Contributing to around 6% of Italy's total wine output, Tuscany is the third most planted region, but only the eight biggest producer. Much of this can be attributed to the hilly terroir and poor soils leading to lower yields, but generally higher quality wines. The region produces far more red than white wine, and is responsible for two of the most famous Italian red wines, Chianti and Brunello di Montalcino.

Chianti was first classified in 1716, and the region of Tuscany now has 29 DOC and 7 DOCG classifications. In the 1970s 'Super Tuscan' wines emerged of supreme quality, commanding very high prices. Although they were initially produced outside the DOC or DOCG zones, most of the regions have since been classified, though some producers still opt to use the simpler and less restrictive IGT labelling.

The famous red wine Chianti is based on the the Sangiovese variety, though is most commonly blended with Shiraz or Cabernet Sauvignon. The blending of multiple grapes is common, even Bordeaux blends can be found. White wines produced include Vermentino, Vernaccia, Pinot Blanc and Chardonnay.


Nestled in central Tuscany, Italy, lies the historic Chianti wine region. For many years, the region was synonymous with a squat bottle enclosed in a straw basket, known as a 'fiasco.' However, only a few winemakers continue to use this unique packaging today.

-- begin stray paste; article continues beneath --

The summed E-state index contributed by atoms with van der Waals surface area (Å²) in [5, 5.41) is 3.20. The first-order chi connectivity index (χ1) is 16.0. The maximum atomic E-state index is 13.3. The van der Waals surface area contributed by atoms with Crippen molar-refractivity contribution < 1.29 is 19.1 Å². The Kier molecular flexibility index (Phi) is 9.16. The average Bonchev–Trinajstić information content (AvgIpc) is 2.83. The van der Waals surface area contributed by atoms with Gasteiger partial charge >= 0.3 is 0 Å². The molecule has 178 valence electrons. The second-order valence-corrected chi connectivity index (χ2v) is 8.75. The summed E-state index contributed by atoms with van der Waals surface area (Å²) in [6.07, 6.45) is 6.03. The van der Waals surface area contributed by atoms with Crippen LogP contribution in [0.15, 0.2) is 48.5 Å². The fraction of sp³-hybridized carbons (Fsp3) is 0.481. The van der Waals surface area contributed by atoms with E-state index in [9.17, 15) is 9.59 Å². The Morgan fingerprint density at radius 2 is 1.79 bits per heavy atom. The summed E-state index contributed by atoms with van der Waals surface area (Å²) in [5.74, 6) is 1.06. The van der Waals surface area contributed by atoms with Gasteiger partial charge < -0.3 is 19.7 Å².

In 1932, the Chianti region underwent a significant overhaul, with the area being entirely redrawn and divided into seven distinct sub-areas: Classico, Colli Aretini, Colli Fiorentini, Colline Pisane, Colli Senesi, Montalbano, and Rùfina. This restructuring led to the creation of a more precise and delineated set of wine production standards, ensuring the quality and consistency of Chianti wines for years to come.

During the 1970s, Chianti producers began to reduce the amount of white grapes used in their wine production, favoring a greater emphasis on the robust flavors of the Sangiovese grape. In 1995, it became legal to produce a Chianti wine made with 100% Sangiovese, a testament to the grape's importance and contribution to the region's winemaking history.

Today, Chianti wines must be produced with at least 80% Sangiovese grapes to bear the prestigious name of Chianti. The resulting wines are known for their complex, earthy flavors, balanced tannins, and bright acidity. Visitors to the region can take a deep dive into the world of Chianti wine, with opportunities to explore vineyards, tour cellars, and sample some of the region's finest offerings. With its rich history, unique sub-areas, and dedication to quality, Chianti is a wine region that continues to captivate wine enthusiasts from around the world.

About the brand Fattoria dei Barbi

One of the most important wine regions in Italy, Tuscany is home to the Fattoria dei Barbi family estate. Blending tradition and innovation for seven centuries, the Colombini family is one of the most influential of the region and have played an integral part in writing the history of Brunello dating back to 1892. The estate utilises a patented system of vinification, based on the Tuscan tradition of “May Wines”. A wine which was born from the extensive soaking of skinned Sangiovese grapes that rest for 3 months with their pomace.

You May Also Like

Customer Reviews

Write Your Own Review
You're reviewing:Fattoria Barbi Chianti Docg 2016
Your Rating

Never want to miss out? Allow Notifications to hear more from us

Remind me later

Thank you! Please check your email inbox to confirm.

Oops! Notifications are disabled.